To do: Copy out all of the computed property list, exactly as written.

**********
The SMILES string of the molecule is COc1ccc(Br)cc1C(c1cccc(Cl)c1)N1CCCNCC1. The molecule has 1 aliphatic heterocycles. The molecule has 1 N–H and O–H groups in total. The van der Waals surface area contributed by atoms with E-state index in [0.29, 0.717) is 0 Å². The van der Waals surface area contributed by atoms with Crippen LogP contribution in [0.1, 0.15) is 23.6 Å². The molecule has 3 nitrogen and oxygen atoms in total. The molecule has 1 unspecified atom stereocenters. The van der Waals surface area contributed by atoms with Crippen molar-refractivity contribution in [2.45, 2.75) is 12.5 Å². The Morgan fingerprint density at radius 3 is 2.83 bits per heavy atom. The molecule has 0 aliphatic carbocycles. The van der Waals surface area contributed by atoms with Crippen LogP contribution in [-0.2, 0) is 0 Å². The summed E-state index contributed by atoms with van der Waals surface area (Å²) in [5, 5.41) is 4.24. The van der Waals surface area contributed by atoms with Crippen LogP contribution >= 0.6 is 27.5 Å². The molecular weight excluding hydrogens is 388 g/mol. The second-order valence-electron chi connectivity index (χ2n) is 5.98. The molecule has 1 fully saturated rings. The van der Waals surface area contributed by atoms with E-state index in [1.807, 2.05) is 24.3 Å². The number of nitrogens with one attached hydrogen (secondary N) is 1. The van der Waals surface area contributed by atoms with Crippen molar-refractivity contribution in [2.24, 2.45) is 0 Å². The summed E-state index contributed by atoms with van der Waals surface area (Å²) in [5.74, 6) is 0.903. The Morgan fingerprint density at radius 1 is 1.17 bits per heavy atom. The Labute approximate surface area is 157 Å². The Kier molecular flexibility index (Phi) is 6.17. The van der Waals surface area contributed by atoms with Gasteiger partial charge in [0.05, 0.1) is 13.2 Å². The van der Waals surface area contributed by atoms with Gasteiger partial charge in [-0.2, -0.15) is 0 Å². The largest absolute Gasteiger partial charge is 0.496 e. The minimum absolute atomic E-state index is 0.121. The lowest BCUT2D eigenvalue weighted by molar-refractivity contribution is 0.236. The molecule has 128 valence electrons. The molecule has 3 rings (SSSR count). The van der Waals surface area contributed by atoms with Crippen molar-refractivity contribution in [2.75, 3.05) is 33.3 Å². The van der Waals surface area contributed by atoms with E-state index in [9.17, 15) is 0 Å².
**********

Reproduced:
The SMILES string of the molecule is COc1ccc(Br)cc1C(c1cccc(Cl)c1)N1CCCNCC1. The molecule has 1 aliphatic heterocycles. The molecule has 1 N–H and O–H groups in total. The van der Waals surface area contributed by atoms with E-state index in [0.29, 0.717) is 0 Å². The van der Waals surface area contributed by atoms with Crippen LogP contribution in [0.1, 0.15) is 23.6 Å². The molecule has 3 nitrogen and oxygen atoms in total. The molecule has 1 unspecified atom stereocenters. The van der Waals surface area contributed by atoms with Crippen molar-refractivity contribution in [2.45, 2.75) is 12.5 Å². The Morgan fingerprint density at radius 3 is 2.83 bits per heavy atom. The molecule has 0 aliphatic carbocycles. The van der Waals surface area contributed by atoms with Crippen LogP contribution in [-0.2, 0) is 0 Å². The summed E-state index contributed by atoms with van der Waals surface area (Å²) in [5, 5.41) is 4.24. The van der Waals surface area contributed by atoms with Crippen LogP contribution >= 0.6 is 27.5 Å². The molecular weight excluding hydrogens is 388 g/mol. The second-order valence-electron chi connectivity index (χ2n) is 5.98. The molecule has 1 fully saturated rings. The van der Waals surface area contributed by atoms with E-state index in [1.807, 2.05) is 24.3 Å². The number of nitrogens with one attached hydrogen (secondary N) is 1. The van der Waals surface area contributed by atoms with Crippen molar-refractivity contribution in [2.24, 2.45) is 0 Å². The summed E-state index contributed by atoms with van der Waals surface area (Å²) in [5.74, 6) is 0.903. The Morgan fingerprint density at radius 1 is 1.17 bits per heavy atom. The Labute approximate surface area is 157 Å². The Kier molecular flexibility index (Phi) is 6.17. The van der Waals surface area contributed by atoms with Gasteiger partial charge in [0.05, 0.1) is 13.2 Å². The van der Waals surface area contributed by atoms with Gasteiger partial charge in [-0.2, -0.15) is 0 Å². The largest absolute Gasteiger partial charge is 0.496 e. The minimum absolute atomic E-state index is 0.121. The lowest BCUT2D eigenvalue weighted by molar-refractivity contribution is 0.236. The molecule has 128 valence electrons. The molecule has 3 rings (SSSR count). The van der Waals surface area contributed by atoms with Crippen molar-refractivity contribution in [2.75, 3.05) is 33.3 Å². The van der Waals surface area contributed by atoms with E-state index in [9.17, 15) is 0 Å².